As only a certified security high priest can do, Gene Spafford has started a linkfest o' love spawning numerous backslapping from some of my favorite people in the blogosphere. I
hate enjoy to be the contrarian, so while I agree with the general senitments posited in Solving the Wrong Problems, this quote which several folks latched onto really gets me by the webgoat
We know how to prevent many of our security problems — least privilege, separation of privilege, minimization, type-safe languages, and the like. We have over 40 years of experience and research about good practice in building trustworthy software, but we aren’t using much of it.
We do know to prevents these things? Really? In a real world deployment? With real users? Real use cases? Real integration to an acutal business? Where are these examples exactly? I agree we know many of the pieces of the solution, but I would argue that in addition to focusing and investing in the wrong things, the real problem is security engineering is horrible. Principle of least privilege is exhibit a. Sure RHEL "supports" SELinux. How many times is it actually used? What is option B if the sys admin can't get through the config and so on...I know security people love to blame everyone else for security problems, but the state of usability and engineering in general on the security mechanisms themselves is a major contributing factor to the poor security posture we see in the real world. One of the sacred cows that need to gored is the notion that we in the People's Republic of IT Security have it all figured. We don't. We need to, but we have a looong way to go before your average security mechanism installs and configs as simply as say JBoss.
This is why federation has been so successful and why I look it as a reference model for how security mechanisms should be engineered. Let's review why..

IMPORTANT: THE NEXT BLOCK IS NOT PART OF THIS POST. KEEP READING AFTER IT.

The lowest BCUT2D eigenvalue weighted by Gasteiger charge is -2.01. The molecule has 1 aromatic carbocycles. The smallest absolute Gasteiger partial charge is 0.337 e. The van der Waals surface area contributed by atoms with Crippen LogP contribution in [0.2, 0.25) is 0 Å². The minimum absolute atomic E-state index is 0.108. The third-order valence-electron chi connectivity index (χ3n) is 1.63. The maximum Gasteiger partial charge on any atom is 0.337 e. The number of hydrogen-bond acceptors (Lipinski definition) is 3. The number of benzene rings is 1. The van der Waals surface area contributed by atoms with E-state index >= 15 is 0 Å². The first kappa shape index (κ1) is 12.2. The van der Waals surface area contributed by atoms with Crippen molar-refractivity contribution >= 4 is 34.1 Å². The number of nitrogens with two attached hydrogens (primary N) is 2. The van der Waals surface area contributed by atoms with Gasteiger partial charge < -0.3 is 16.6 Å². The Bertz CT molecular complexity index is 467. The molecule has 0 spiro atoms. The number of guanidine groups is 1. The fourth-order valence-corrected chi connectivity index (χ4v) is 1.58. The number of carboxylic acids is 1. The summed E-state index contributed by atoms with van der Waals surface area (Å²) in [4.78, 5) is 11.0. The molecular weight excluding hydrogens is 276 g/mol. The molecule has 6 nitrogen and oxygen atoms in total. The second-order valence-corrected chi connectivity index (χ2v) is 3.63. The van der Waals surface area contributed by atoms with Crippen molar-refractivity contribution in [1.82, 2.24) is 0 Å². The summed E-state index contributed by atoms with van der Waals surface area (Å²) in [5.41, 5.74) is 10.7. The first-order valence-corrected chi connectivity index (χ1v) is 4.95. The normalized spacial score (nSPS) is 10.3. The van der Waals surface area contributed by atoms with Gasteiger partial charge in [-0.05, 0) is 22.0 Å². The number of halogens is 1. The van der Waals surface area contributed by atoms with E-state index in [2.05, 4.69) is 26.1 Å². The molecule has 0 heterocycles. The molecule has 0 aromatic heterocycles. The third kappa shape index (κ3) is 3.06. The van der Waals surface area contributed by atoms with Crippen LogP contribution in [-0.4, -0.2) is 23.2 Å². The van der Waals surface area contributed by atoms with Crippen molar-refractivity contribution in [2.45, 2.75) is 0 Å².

1. It solves a real world problem
2. Does not require that you remap your entire organization, all business processes, and replace all technologies to function
3. Go production with browser based SSO on existing apps in 15 days or less.
4. Low cost
5. Enables business and work to get done
No matter how many times you want to quote Saltzer and Schroeder, there are very,very few security technologies in the real world that meet the above criteria. So while I am with Dr. Spafford in spirit, the security community has more work to do than anyone else to engineer from design time to run time. So I totally agree with the majority of Spafford's post, the industry is focusing on the wrong things, and people do get overly attached to our chosen solutions, the real security architects need to stand up and build better stuff. But a big part of this is admitting that a lot of the security sacred cows don't function well when they meet the real world. Napoleon mentioned that mud is the fifth element. You better account for it. If you don't have a security architecture strategy that can be deployed in the real world then you don't have a security architecture. Let's quit passing the buck on engineering and build and DEPLOY better stuff.